Found 1 items, similar to Infinitive mood.
English → English
Definition: Infinitive mood
, n. [L. infinitivus: cf. F.
infinitif. See Infinite
Unlimited; not bounded or restricted; undefined.
(Gram.), that form of the verb which merely
names the action, and performs the office of a verbal
noun. Some grammarians make two forms in English: (a
The simple form, as, speak, go, hear, before which to is
commonly placed, as, to speak; to go; to hear. (b
form of the imperfect participle, called the infinitive in
-ing; as, going is as easy as standing.
Note: With the auxiliary verbs may, can, must, might, could,
would, and should, the simple infinitive is expressed
without to; as, you may speak; they must hear, etc. The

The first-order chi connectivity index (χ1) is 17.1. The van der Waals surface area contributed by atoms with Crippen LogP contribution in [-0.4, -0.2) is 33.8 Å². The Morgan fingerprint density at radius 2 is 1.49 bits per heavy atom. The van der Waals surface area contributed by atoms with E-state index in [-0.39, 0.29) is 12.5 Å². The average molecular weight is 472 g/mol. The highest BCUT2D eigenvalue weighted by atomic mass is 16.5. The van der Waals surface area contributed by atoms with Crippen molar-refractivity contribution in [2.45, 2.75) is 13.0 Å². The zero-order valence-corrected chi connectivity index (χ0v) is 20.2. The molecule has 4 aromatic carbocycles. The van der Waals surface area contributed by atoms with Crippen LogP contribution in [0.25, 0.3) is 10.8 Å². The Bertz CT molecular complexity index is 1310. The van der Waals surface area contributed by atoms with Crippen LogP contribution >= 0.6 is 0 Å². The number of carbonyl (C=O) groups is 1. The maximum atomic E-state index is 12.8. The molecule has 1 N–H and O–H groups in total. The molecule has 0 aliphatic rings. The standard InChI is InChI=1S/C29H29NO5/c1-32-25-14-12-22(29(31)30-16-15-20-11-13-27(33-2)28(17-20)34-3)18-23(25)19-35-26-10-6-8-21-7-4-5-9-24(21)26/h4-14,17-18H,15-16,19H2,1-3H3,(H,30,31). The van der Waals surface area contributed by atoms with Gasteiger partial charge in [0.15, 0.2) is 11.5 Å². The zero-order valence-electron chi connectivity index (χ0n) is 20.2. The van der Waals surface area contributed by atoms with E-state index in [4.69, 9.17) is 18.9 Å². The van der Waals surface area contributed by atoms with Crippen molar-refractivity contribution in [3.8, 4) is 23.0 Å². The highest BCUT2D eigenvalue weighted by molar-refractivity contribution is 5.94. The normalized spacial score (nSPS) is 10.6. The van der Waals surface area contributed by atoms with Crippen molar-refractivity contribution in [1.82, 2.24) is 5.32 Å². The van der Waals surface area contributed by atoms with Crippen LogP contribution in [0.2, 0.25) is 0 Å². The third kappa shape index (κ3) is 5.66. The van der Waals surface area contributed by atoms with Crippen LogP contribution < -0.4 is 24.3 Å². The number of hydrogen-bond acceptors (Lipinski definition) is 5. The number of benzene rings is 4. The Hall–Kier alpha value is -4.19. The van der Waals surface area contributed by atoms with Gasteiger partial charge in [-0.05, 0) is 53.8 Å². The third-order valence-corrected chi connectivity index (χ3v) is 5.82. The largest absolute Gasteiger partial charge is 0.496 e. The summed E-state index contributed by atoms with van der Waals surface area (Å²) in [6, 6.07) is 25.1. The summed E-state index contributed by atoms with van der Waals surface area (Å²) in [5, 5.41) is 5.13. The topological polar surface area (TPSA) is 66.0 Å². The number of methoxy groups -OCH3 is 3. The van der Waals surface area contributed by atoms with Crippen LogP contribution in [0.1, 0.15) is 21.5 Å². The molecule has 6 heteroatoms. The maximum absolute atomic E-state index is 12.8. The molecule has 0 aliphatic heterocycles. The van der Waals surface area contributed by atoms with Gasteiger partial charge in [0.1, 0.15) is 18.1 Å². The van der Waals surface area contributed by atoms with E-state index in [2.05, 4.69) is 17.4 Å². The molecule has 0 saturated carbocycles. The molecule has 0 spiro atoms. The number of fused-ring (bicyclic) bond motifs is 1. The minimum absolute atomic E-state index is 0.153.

infinitive usually omits to with the verbs let, dare,
do, bid, make, see, hear, need, etc.; as, let me go;
you dare not tell; make him work; hear him talk, etc.
Note: In Anglo-Saxon, the simple infinitive was not preceded
by to (the sign of modern simple infinitive), but it
had a dative form (sometimes called the gerundial
infinitive) which was preceded by to, and was chiefly
employed in expressing purpose. See Gerund
Note: The gerundial ending (-anne) not only took the same
form as the simple infinitive (-an), but it was
confounded with the present participle in -ende, or
-inde (later -inge).